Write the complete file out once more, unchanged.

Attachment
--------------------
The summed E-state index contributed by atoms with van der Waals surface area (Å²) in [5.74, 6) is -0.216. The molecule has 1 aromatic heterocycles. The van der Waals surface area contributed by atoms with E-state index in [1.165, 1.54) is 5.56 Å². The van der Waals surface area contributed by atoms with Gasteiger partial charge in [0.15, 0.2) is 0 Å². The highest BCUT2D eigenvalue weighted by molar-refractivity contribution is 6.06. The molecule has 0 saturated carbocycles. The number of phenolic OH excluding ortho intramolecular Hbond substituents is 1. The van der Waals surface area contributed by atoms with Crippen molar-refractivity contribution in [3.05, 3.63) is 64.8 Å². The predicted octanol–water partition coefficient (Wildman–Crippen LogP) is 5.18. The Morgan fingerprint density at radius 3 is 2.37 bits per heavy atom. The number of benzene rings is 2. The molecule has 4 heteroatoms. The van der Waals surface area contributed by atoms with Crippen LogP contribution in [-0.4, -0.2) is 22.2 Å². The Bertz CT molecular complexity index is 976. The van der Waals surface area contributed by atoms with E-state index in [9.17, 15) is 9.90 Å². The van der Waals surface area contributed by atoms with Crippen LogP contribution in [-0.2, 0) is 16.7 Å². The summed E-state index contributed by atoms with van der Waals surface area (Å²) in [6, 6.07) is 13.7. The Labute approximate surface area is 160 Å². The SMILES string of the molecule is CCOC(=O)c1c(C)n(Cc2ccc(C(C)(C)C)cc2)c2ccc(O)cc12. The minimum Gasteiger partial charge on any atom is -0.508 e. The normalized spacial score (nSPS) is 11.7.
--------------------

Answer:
The summed E-state index contributed by atoms with van der Waals surface area (Å²) in [5.74, 6) is -0.216. The molecule has 1 aromatic heterocycles. The van der Waals surface area contributed by atoms with E-state index in [1.165, 1.54) is 5.56 Å². The van der Waals surface area contributed by atoms with Gasteiger partial charge in [0.15, 0.2) is 0 Å². The highest BCUT2D eigenvalue weighted by molar-refractivity contribution is 6.06. The molecule has 0 saturated carbocycles. The number of phenolic OH excluding ortho intramolecular Hbond substituents is 1. The van der Waals surface area contributed by atoms with Crippen molar-refractivity contribution in [3.05, 3.63) is 64.8 Å². The predicted octanol–water partition coefficient (Wildman–Crippen LogP) is 5.18. The Morgan fingerprint density at radius 3 is 2.37 bits per heavy atom. The number of benzene rings is 2. The molecule has 4 heteroatoms. The van der Waals surface area contributed by atoms with Crippen LogP contribution in [-0.4, -0.2) is 22.2 Å². The Bertz CT molecular complexity index is 976. The van der Waals surface area contributed by atoms with E-state index in [9.17, 15) is 9.90 Å². The van der Waals surface area contributed by atoms with Crippen LogP contribution in [-0.2, 0) is 16.7 Å². The summed E-state index contributed by atoms with van der Waals surface area (Å²) in [6, 6.07) is 13.7. The Labute approximate surface area is 160 Å². The SMILES string of the molecule is CCOC(=O)c1c(C)n(Cc2ccc(C(C)(C)C)cc2)c2ccc(O)cc12. The minimum Gasteiger partial charge on any atom is -0.508 e. The normalized spacial score (nSPS) is 11.7.